The glass ceiling still applies, but it’s a glass ceiling with windows in it, as it were, through which some women have been able to crawl and others haven’t yet made it.Betty Lockwood
Betty Lockwood was a lifelong British Labour Party activist who campaigned tirelessly for women’s equality throughout her life. Lockwood was the first chair of the Equal Opportunities Commission and played a key role in implementing the 1970 Equal Pay Act.
Born in January 1924 in Dewsbury, West Yorkshire, Lockwood came from a working-class background. Her father was a miner, and went through long stretches of unemployment while Lockwood was growing up; her mother worked as a weaver.
As well as coming from a poor background, Lockwood suffered physically. At 4 years old, Lockwood injured her foot badly. At 18, she had her leg amputated and was fitted with an artificial one.
Lockwood attended Eastborough Girls’ School until she was 14, when she had to leave for work in a clothes shop in her hometown. But later, after studying at night school for two years, she became a clerk for the local council.
Determined to obtain further education, Lockwood won The Mary MacArthur Scholarship for Working Women, which allowed her to study economics and politics at Oxford University. For the second year of her degree, Lockwood got a job working with the Labour Party as secretary to the party agent in Dewsbury. As such, she completed her degree by correspondence.
For the next three decades, Lockwood worked her way up the ranks in the Labour Party, becoming the Chief Women’s Officer in 1967. In this role, Lockwood was instrumental in increasing the number of female Labour MPs. In 1970, Labour had the lowest number of female candidates since 1924. Lockwood worked to turn this around and in the 1974 election, women fought for nearly a quarter of Labour seats.
The low status of women was quickly becoming a widespread issue during this period. In 1968, 850 women working at the Ford factory in Dagenham went on strike over unequal pay, which spurred Labour MP Barbara Castle to introduce the Equal Pay Act in 1970; it became law in 1975.
Lockwood saw that there was a need for a statuary body to implement the legislation and lobbied for a commission to be set up to enforce the law. In 1975, the then home secretary Roy Jenkins set up the Equal Opportunities Commission, which aimed to enforce the Sex Discrimination Act and the Equal Pay Act. Lockwood was appointed to chair the commission and preside over working towards eliminating discrimination in the workplace, promoting equal opportunities for men and women, and making recommendations to the government if amendments to the law were required.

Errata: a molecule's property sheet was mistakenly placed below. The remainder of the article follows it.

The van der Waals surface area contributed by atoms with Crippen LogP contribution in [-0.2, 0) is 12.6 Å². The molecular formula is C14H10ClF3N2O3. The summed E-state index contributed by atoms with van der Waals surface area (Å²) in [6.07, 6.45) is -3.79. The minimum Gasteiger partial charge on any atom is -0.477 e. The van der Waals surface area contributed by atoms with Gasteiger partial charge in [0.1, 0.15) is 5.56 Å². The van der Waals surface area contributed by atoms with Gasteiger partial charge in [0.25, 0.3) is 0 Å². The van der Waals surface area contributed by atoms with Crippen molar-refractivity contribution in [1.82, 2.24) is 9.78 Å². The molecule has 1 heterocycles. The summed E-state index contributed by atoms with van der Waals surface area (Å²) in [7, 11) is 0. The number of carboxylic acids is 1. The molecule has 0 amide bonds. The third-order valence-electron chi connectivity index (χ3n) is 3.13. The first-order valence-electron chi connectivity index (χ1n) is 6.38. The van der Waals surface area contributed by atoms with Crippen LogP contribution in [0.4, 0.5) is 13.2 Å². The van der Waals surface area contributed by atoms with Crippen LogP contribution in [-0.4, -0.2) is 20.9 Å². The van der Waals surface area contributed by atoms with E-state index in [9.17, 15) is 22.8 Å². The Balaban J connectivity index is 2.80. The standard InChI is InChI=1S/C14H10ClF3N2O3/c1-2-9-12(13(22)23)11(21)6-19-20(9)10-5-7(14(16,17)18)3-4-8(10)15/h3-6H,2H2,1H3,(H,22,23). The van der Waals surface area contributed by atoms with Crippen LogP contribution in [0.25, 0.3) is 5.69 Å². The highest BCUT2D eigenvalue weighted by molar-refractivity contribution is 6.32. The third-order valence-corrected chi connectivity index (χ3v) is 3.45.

Upon becoming Chair, Lockwood had to deal with a backlog of thousands of complaints and mockery in the national press. To make the commission a success, she insisted that the Equal Opportunities Commission must be a partisan organisation and appointed Conservative Elspeth Howe as her Deputy.
Energetic, warm and well-connected after three decades in politics, Lockwood made the commission a success and it survived until 2007, when it was absorbed into the Equality and Human Rights Commission. In 1982, Lockwood then became the Chair of the European Advisory Committee on Equal Opportunities for Women and Men.
Lockwood was also a huge supporter of preserving working-class history. In the 1990s, the Yorkshire Mining Museum (based in Wakefield, close to her hometown of Dewsbury) came under threat of closure as the Coal Board funding ended. Lockwood lobbied the government for funding to secure the future of the museum, which became the National Coal Mining Museum. Lockwood was Chair of the Board of Trustees for the museum until her death in 2019.
Lockwood was inducted into the House of Lords in 1978 as Baroness Lockwood of Dewsbury, becoming Deputy Speaker in 1990. In her first speech to the House of Lords, Lockwood used her platform to advocate for women’s equality, arguing that women should have the same rights as men to pass their nationality on to their children. During her tenure in the House of Lords, she continued to campaign and speak on women’s equality. She formally retired from the House of Lords in 2017.
A passionate believer in lifelong education and promoting access to further education for women, Lockwood was the president of Birkbeck College (1983 – 1989) and Hillcroft College (1987 – 1995). She was also a member of Soroptimist International, which works to champion women throughout society.
She married Cedric Hall in 1978 and he died in 1988. Baroness Lockwood died in April 2019, at the age of 95.
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